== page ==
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Your handy 1965–73 Ford Mustang buyers guide
The first-generation Mustang’s popularity is proof that Lee Iacocca’s concept of a pony car had the staying power to influence other manufacturers and countless car enthusiasts to this day. When was the last time you went to a car show and didn’t see a first-gen Mustang? Or what about a late-model car meet with later Mustangs clearly influenced by the original’s iconic styling?
Let’s get a high level overview at every year of the first generation’s production, highlighting special editions so you’ll know which Mustangs are best for you!
Ford pulled about 35 Wimbledon White Mustang convertibles off the line for Indianapolis 500 duties, regardless of interior color. The interiors were blue, red, and black. All had white tops.
The actual pace cars were powered by the 289 c.i. D-Code V-8, and were subsequently massaged by Holman and Moody. They were Wimbledon White with white interiors, and blue carpets and dash, red seat belts. One is known to have survived.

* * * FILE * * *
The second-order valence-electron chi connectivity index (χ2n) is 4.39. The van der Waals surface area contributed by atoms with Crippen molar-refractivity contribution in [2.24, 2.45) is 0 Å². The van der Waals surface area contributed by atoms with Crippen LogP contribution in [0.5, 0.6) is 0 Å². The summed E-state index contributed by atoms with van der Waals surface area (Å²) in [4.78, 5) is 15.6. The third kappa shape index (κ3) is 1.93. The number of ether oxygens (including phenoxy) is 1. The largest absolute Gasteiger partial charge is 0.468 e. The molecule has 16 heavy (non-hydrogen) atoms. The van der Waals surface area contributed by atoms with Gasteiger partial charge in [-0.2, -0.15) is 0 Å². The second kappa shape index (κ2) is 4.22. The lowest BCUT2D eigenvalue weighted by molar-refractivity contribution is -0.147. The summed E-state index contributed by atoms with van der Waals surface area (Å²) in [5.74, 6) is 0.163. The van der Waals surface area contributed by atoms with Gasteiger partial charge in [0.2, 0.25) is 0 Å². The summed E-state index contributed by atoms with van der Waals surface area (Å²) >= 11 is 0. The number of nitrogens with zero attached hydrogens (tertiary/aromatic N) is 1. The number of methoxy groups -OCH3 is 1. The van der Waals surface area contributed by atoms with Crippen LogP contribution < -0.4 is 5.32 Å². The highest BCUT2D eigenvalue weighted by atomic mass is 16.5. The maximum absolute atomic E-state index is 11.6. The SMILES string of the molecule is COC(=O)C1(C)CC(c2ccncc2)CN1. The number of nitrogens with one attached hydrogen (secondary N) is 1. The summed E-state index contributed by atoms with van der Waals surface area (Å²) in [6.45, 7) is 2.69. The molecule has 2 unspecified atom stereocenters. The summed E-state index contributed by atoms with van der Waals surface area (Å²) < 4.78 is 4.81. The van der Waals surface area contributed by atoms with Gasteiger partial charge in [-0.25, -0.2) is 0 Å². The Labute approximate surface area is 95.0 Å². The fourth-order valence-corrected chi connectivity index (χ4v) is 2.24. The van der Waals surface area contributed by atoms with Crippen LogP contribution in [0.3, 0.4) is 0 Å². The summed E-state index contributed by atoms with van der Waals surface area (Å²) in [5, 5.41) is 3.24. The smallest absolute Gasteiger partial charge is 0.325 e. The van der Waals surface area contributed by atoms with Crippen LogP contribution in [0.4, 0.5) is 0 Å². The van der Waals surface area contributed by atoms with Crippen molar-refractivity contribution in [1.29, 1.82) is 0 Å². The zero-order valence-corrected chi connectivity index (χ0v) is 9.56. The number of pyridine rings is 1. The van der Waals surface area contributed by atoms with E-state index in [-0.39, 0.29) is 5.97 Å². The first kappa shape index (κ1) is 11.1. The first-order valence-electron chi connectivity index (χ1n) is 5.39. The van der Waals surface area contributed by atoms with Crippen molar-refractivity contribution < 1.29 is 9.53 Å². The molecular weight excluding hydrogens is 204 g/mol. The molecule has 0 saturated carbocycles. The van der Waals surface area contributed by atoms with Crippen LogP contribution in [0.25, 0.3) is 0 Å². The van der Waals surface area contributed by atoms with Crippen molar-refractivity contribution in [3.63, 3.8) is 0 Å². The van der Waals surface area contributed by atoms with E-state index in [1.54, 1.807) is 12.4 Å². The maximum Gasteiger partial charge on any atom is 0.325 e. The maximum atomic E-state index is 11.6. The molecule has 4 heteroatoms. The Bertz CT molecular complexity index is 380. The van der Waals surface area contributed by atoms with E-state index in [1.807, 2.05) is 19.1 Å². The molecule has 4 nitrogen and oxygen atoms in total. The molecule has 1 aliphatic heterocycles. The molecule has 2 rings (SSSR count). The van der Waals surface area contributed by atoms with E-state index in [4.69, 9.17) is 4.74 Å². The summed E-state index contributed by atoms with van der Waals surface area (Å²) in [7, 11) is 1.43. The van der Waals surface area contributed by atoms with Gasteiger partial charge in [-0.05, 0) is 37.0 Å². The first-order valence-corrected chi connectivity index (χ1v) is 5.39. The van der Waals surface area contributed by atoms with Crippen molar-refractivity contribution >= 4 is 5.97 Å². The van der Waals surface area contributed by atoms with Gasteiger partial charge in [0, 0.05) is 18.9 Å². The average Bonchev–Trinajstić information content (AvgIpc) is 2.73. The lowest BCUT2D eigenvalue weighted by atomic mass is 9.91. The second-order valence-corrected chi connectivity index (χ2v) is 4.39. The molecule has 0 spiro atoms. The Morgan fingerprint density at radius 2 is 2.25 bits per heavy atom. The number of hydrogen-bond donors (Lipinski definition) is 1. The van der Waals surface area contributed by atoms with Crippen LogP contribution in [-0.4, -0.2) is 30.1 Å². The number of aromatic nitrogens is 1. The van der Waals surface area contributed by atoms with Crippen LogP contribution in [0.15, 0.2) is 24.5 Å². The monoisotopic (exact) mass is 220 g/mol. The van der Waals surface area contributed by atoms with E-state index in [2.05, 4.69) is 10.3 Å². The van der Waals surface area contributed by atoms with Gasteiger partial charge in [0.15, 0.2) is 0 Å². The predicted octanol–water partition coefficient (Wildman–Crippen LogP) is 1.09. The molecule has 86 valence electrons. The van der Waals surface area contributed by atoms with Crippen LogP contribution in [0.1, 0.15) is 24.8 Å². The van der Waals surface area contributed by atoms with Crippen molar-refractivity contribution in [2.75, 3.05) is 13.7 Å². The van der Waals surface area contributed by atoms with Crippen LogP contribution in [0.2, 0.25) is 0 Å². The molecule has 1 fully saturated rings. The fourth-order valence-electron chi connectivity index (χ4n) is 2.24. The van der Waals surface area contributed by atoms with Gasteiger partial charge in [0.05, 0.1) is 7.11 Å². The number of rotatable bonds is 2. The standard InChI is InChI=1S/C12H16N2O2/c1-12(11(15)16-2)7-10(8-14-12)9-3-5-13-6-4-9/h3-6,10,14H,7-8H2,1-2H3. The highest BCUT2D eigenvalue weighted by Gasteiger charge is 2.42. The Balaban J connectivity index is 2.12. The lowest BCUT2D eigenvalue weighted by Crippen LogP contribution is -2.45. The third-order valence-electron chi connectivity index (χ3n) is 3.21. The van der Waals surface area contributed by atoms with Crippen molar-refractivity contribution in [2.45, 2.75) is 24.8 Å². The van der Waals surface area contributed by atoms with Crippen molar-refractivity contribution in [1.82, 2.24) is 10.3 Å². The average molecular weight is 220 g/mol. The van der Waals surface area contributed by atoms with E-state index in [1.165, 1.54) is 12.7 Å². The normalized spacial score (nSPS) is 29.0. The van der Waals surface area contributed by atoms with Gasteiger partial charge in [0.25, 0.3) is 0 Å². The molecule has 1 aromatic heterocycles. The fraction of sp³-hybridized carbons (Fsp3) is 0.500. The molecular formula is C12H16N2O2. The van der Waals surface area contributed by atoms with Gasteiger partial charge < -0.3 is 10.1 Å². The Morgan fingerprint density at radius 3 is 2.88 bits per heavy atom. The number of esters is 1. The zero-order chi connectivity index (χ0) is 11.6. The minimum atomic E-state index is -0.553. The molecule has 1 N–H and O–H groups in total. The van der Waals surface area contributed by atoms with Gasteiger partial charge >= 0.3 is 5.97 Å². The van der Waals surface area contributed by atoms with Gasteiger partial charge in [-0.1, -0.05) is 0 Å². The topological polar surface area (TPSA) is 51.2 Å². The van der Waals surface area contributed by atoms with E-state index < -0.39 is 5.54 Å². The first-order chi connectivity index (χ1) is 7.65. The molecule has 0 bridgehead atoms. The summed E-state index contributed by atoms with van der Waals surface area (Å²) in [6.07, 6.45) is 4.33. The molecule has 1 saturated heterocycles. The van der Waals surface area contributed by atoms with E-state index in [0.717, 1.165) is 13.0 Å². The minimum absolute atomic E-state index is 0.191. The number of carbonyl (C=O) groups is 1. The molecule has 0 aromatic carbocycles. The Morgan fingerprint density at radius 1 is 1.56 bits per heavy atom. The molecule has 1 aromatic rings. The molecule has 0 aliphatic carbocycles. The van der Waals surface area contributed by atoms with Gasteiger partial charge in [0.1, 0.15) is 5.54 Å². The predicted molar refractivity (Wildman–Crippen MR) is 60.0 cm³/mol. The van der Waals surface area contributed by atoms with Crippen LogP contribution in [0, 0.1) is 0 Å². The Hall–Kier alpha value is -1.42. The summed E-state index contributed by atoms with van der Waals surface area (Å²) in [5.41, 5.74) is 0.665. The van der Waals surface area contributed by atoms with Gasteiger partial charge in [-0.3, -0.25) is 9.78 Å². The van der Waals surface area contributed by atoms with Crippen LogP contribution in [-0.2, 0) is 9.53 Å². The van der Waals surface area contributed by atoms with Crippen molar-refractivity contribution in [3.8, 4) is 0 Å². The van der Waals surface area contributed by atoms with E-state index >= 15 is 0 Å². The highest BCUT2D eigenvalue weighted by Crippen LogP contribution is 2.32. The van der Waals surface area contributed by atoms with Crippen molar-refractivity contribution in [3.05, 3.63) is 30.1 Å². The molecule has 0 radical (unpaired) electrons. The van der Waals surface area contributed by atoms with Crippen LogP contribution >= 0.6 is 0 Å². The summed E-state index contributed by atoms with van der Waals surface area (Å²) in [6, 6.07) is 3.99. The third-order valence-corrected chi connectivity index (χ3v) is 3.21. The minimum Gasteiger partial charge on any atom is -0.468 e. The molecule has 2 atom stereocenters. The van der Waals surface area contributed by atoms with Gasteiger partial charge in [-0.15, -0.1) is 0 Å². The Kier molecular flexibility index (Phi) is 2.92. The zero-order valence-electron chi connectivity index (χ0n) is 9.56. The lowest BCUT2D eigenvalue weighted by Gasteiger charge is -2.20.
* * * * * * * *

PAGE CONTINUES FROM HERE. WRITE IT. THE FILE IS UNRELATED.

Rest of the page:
The pace car coupes are another story.
As a sales reward for Ford dealers selling the most Mustangs at launch, Ford instituted the Green Flag and Checkered Flag Awards. The winning dealers either received a special pace car coupe (Checkered Flag) or an option to buy one (Green Flag) to resell. Each one of the approximately 190 pace car coupes were identical - a coupe painted a special color (Pace Car White), white interiors, blue carpet and dash (like the actual pace cars), with a 260 c.i. V-8 and automatic. None were delivered with exterior mirrors installed.
Most of these coupes were built in early April 1964, prior to the Mustang’s public unveil at the New York World’s Fair.
These pace car coupes can be identified by special grease pencil notes written on the front/passenger side of the radiator support.
They remain one of the rarest Mustang special editions.